Tutorial and code that uses the Minecraft API and Python to auto-create bridge blocks as you walk.
I love Instructable. Sometimes you get some really cool projects with really clear instructions.
Here’s another one! This is a project for Arduino and Raspberry Pi to make an Internet Radio.
“Raspberry Pi runs mpd music player daemon to receive and decode the internet radio stream. ALSA running on the Raspberry Pi provides the sound through either the Jack Socket or the HDMI output. Arduino runs a nanpy interface code to interface with Python, providing Text output of the Radio Station playing and Button inputs to control Playback.”
Exciting news from the Raspberry Pi Foundation today. They have granted a licence to Egoman Technology Corp to produce and distribute Pis in China and Taiwan. In order to distinguish between the Chinese models and the Rest of the World, they will be red in colour. Collectors in the Rest of the World will be unable to obtain them legally as they do not carry FCC/CE marks.
I daresay a black market will now spring up overnight. However, these boards are identical except for colour and the standards marks, so I wouldn’t get too excited about getting hold of one!
They’re very pretty though, aren’t they!
Interesting ‘beginners’ video of Foundation engineer Rob Bishop presenting the Raspberry Pi at BETT 2013. Once again he feels he needs to mention that he’s a paid member of staff (not too sure why there’s such a ‘thing’ about that!) but the rest of it is interesting as he goes through some beginners experiments with the GPIO.
This is an Instructable from the makers of FishPi, the autonomous boat, powered by a Raspberry Pi, that will eventually cross the Atlantic by itself.
The Instructable itself is a work-in-progress for creating a FishPi-like proof-of-concept vehicle to demonstrate autonomous control concepts.
Computer science has been added to the list of core subjects that make up the English Baccalaureate (EBacc) qualification, which is used as a measure of success for school league tables in England.
Michael Gove, the Education Secretary, said today: “It is great news that Google is helping the brilliant Raspberry Pi project. We are replacing the old-fashioned ICT curriculum with a Computer Science curriculum. This will combine with the Raspberry Pi project to spread teaching of computer coding which is so educationally and economically vital.” A full statement from the Department of Education can be read here.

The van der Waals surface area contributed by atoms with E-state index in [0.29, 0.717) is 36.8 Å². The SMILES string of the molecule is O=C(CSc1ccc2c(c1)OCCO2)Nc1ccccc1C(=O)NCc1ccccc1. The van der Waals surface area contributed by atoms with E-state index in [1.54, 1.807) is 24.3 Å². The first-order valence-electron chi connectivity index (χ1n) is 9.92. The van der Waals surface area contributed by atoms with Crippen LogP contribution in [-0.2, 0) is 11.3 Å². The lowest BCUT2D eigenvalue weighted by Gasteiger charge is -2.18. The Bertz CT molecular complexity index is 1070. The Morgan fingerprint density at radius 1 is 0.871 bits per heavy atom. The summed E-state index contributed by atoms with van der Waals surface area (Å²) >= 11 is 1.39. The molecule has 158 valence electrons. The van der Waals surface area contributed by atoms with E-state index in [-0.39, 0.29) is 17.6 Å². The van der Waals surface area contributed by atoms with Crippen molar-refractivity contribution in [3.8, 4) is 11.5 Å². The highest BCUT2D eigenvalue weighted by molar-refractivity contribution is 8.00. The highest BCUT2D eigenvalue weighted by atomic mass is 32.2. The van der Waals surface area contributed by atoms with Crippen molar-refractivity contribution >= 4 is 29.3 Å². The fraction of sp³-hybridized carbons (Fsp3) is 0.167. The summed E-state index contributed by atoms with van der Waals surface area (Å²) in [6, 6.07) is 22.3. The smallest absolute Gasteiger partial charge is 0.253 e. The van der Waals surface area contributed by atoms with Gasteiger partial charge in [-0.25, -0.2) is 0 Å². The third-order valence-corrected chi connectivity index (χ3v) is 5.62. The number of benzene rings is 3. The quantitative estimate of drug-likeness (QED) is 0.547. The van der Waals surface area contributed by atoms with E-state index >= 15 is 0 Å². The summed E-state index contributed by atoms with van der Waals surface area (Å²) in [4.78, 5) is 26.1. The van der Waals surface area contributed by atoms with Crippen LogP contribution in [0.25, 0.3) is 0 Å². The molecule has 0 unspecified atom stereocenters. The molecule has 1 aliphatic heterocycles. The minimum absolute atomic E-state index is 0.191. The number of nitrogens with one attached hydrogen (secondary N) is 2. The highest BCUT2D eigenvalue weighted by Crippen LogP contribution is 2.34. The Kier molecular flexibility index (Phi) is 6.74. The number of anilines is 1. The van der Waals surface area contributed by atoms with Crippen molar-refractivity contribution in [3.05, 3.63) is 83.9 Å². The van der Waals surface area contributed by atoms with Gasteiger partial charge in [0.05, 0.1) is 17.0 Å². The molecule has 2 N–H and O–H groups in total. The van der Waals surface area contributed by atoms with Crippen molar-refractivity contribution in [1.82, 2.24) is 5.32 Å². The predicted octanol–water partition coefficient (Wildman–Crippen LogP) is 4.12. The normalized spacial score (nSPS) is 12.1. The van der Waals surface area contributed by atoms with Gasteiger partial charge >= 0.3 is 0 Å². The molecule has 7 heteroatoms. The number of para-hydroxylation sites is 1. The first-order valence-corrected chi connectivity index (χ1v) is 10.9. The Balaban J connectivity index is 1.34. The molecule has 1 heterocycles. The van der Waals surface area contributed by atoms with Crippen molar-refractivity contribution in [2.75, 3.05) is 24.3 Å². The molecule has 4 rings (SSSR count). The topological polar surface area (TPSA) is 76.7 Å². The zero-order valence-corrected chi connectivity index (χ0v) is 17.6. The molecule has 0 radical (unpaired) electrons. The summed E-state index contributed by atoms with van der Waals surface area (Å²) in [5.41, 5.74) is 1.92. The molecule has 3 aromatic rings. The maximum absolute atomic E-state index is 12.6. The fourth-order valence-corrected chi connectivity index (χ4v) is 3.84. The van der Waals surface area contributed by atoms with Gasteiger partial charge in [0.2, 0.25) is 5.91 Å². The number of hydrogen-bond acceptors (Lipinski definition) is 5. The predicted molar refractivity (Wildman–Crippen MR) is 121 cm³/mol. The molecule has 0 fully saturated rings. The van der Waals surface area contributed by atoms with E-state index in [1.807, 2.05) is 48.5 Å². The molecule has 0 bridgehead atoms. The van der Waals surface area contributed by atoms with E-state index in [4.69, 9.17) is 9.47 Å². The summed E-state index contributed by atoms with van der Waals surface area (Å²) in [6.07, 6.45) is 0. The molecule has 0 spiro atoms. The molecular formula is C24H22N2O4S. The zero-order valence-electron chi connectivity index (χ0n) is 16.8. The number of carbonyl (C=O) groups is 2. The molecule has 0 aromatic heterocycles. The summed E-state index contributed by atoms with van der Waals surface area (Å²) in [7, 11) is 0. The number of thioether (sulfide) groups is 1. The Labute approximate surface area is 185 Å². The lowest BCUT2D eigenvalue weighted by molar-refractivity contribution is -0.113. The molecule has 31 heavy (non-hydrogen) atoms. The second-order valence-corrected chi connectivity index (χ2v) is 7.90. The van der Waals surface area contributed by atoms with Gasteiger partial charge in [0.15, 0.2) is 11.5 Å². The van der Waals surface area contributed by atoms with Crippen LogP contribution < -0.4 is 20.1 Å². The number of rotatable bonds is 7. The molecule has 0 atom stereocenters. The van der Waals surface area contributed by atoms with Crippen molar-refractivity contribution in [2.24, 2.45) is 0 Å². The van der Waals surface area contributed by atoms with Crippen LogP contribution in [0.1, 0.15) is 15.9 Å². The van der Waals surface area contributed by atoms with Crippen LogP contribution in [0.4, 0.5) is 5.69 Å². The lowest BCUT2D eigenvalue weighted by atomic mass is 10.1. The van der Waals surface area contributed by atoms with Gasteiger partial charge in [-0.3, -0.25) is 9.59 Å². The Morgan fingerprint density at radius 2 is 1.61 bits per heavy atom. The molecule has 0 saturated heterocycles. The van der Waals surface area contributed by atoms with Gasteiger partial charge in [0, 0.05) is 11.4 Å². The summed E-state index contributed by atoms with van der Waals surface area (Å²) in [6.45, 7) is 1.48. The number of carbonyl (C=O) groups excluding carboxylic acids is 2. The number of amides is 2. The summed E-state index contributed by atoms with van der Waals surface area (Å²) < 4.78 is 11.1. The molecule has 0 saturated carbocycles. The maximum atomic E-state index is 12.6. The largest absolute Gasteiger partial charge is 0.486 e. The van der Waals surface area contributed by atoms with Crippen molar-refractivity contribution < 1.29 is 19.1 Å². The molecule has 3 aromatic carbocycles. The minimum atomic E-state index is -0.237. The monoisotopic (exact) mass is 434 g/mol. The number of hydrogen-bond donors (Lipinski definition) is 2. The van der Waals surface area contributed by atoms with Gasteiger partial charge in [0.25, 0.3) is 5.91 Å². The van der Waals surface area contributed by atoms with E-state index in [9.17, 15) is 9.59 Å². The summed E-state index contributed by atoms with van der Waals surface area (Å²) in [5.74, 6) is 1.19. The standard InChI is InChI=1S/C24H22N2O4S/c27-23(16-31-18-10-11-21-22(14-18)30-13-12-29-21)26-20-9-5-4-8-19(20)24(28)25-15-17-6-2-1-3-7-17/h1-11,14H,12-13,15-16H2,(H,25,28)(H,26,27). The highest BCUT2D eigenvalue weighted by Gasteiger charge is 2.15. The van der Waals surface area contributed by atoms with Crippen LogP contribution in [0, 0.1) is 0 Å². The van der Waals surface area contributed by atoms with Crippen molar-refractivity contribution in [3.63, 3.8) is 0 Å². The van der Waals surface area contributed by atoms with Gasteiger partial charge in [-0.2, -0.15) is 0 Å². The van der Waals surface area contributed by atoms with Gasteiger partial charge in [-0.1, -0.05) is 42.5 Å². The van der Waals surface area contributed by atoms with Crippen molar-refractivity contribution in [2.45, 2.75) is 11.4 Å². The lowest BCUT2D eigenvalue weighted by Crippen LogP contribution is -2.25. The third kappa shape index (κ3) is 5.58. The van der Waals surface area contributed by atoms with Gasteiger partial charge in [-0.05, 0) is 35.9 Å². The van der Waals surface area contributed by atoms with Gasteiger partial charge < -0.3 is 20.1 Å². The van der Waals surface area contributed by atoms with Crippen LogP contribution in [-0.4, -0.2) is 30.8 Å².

More details on ZDNet: Raspberry Pi and Comp Sci: Is IT teaching back on track? | ZDNet.
Whether this has any relevance for the Raspberry Pi remains to be seen. In fact, it relies a lot on the Raspberry Pi Foundation and it’s efforts to get the Pi recognised as a realistic tool for the teaching of computer science in schools. The recent appointment of Clive Beale as Director of Educational Development at the Foundation can only help to enhance their efforts. I wish him well in taking on the Department of Education and the education community as a whole.
For myself, I believe that the Pi has a good chance of being recognised in this fashion. It is, as has been said over and over again, a cheap platform that is very accessible to those who are serious about computer science. If a student chooses Computer Science as a core subject for the EBacc, I would expect them to have a reasonable commitment to studying it, and the Pi is not only gadget-y and ‘cool’ but also easily available now, thanks to the sterling efforts of Farnell (in particular).
If anyone reading this blog is intending to bring the Pi into their Computer Science courses, please feel free to comment – it’d be great to engage with people in education. I’m a strong believer in the power, so to speak, of the Pi in education and would love to hear of some success stories, or even some valiant attempts!